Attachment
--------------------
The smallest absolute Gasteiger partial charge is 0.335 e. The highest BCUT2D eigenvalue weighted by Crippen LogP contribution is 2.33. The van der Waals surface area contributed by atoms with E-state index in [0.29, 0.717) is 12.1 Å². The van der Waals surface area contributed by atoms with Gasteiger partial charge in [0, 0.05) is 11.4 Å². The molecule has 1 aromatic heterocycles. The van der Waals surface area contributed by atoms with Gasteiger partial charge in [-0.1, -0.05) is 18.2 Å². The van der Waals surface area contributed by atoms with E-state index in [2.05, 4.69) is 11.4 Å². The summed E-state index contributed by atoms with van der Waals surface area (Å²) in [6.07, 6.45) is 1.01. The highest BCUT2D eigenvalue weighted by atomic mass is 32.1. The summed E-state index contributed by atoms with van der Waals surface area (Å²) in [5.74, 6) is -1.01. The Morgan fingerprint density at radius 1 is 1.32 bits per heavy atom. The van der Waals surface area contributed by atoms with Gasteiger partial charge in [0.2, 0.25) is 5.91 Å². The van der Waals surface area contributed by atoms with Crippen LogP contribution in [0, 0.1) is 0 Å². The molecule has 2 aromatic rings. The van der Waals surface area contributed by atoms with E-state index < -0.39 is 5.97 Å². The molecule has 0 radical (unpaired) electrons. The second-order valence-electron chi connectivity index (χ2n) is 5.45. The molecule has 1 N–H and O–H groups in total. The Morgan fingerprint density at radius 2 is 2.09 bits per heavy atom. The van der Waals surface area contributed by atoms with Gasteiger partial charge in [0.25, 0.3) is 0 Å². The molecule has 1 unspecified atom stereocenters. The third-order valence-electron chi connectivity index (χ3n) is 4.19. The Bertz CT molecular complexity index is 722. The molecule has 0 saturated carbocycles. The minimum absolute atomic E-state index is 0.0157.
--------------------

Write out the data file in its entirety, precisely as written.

The smallest absolute Gasteiger partial charge is 0.335 e. The highest BCUT2D eigenvalue weighted by Crippen LogP contribution is 2.33. The van der Waals surface area contributed by atoms with E-state index in [0.29, 0.717) is 12.1 Å². The van der Waals surface area contributed by atoms with Gasteiger partial charge in [0, 0.05) is 11.4 Å². The molecule has 1 aromatic heterocycles. The van der Waals surface area contributed by atoms with Gasteiger partial charge in [-0.1, -0.05) is 18.2 Å². The van der Waals surface area contributed by atoms with E-state index in [2.05, 4.69) is 11.4 Å². The summed E-state index contributed by atoms with van der Waals surface area (Å²) in [6.07, 6.45) is 1.01. The highest BCUT2D eigenvalue weighted by atomic mass is 32.1. The summed E-state index contributed by atoms with van der Waals surface area (Å²) in [5.74, 6) is -1.01. The Morgan fingerprint density at radius 1 is 1.32 bits per heavy atom. The van der Waals surface area contributed by atoms with Gasteiger partial charge in [0.2, 0.25) is 5.91 Å². The van der Waals surface area contributed by atoms with Crippen LogP contribution in [0, 0.1) is 0 Å². The molecule has 2 aromatic rings. The van der Waals surface area contributed by atoms with E-state index < -0.39 is 5.97 Å². The molecule has 0 radical (unpaired) electrons. The second-order valence-electron chi connectivity index (χ2n) is 5.45. The molecule has 1 N–H and O–H groups in total. The Morgan fingerprint density at radius 2 is 2.09 bits per heavy atom. The van der Waals surface area contributed by atoms with Gasteiger partial charge in [0.25, 0.3) is 0 Å². The molecule has 1 unspecified atom stereocenters. The third-order valence-electron chi connectivity index (χ3n) is 4.19. The Bertz CT molecular complexity index is 722. The molecule has 0 saturated carbocycles. The minimum absolute atomic E-state index is 0.0157.